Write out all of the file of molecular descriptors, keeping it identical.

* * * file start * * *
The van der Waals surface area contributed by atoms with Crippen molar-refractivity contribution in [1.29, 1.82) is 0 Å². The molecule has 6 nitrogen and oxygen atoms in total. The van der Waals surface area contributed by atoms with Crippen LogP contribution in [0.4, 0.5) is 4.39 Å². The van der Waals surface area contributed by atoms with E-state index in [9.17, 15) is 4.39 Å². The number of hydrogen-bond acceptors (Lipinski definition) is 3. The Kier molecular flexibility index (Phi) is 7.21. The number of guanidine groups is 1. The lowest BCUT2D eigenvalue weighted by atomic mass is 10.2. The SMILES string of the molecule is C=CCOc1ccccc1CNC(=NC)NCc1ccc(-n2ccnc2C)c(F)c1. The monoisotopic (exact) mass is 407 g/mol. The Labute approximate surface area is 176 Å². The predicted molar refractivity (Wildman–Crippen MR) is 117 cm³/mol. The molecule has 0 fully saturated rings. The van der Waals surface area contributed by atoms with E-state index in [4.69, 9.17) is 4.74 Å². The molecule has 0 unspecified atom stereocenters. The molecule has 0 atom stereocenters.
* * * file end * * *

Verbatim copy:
The van der Waals surface area contributed by atoms with Crippen molar-refractivity contribution in [1.29, 1.82) is 0 Å². The molecule has 6 nitrogen and oxygen atoms in total. The van der Waals surface area contributed by atoms with Crippen LogP contribution in [0.4, 0.5) is 4.39 Å². The van der Waals surface area contributed by atoms with E-state index in [9.17, 15) is 4.39 Å². The number of hydrogen-bond acceptors (Lipinski definition) is 3. The Kier molecular flexibility index (Phi) is 7.21. The number of guanidine groups is 1. The lowest BCUT2D eigenvalue weighted by atomic mass is 10.2. The SMILES string of the molecule is C=CCOc1ccccc1CNC(=NC)NCc1ccc(-n2ccnc2C)c(F)c1. The monoisotopic (exact) mass is 407 g/mol. The Labute approximate surface area is 176 Å². The predicted molar refractivity (Wildman–Crippen MR) is 117 cm³/mol. The molecule has 0 fully saturated rings. The van der Waals surface area contributed by atoms with E-state index in [4.69, 9.17) is 4.74 Å². The molecule has 0 unspecified atom stereocenters. The molecule has 0 atom stereocenters.